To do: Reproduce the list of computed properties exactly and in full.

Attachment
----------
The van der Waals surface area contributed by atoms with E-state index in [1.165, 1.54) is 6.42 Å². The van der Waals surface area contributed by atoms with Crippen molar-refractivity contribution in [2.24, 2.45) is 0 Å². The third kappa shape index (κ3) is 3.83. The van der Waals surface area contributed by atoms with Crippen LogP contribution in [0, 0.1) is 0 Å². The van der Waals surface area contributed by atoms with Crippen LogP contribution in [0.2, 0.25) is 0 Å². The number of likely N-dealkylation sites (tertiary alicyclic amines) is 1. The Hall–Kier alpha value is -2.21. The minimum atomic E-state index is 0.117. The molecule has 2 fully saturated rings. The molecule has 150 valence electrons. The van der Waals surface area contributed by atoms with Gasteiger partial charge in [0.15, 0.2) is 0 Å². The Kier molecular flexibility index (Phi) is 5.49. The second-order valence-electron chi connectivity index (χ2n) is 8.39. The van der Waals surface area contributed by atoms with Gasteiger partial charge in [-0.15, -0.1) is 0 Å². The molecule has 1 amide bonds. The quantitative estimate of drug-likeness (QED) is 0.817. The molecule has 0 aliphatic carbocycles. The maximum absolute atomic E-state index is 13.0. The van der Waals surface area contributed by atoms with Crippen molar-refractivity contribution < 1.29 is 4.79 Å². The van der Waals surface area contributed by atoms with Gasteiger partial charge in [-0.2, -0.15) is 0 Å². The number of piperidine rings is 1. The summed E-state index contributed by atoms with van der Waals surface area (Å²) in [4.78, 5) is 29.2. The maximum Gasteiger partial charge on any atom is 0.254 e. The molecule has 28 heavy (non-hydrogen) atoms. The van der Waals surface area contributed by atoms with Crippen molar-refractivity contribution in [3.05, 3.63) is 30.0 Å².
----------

The van der Waals surface area contributed by atoms with E-state index in [1.165, 1.54) is 6.42 Å². The van der Waals surface area contributed by atoms with Crippen molar-refractivity contribution in [2.24, 2.45) is 0 Å². The third kappa shape index (κ3) is 3.83. The van der Waals surface area contributed by atoms with Crippen LogP contribution in [0, 0.1) is 0 Å². The van der Waals surface area contributed by atoms with Crippen LogP contribution in [0.2, 0.25) is 0 Å². The number of likely N-dealkylation sites (tertiary alicyclic amines) is 1. The Hall–Kier alpha value is -2.21. The minimum atomic E-state index is 0.117. The molecule has 2 fully saturated rings. The molecule has 150 valence electrons. The van der Waals surface area contributed by atoms with Gasteiger partial charge in [0.15, 0.2) is 0 Å². The Kier molecular flexibility index (Phi) is 5.49. The second-order valence-electron chi connectivity index (χ2n) is 8.39. The van der Waals surface area contributed by atoms with Gasteiger partial charge in [-0.15, -0.1) is 0 Å². The molecule has 1 amide bonds. The quantitative estimate of drug-likeness (QED) is 0.817. The molecule has 0 aliphatic carbocycles. The maximum absolute atomic E-state index is 13.0. The van der Waals surface area contributed by atoms with Crippen molar-refractivity contribution < 1.29 is 4.79 Å². The van der Waals surface area contributed by atoms with Gasteiger partial charge in [-0.2, -0.15) is 0 Å². The number of piperidine rings is 1. The summed E-state index contributed by atoms with van der Waals surface area (Å²) in [4.78, 5) is 29.2. The maximum Gasteiger partial charge on any atom is 0.254 e. The molecule has 28 heavy (non-hydrogen) atoms. The van der Waals surface area contributed by atoms with Crippen molar-refractivity contribution in [3.05, 3.63) is 30.0 Å².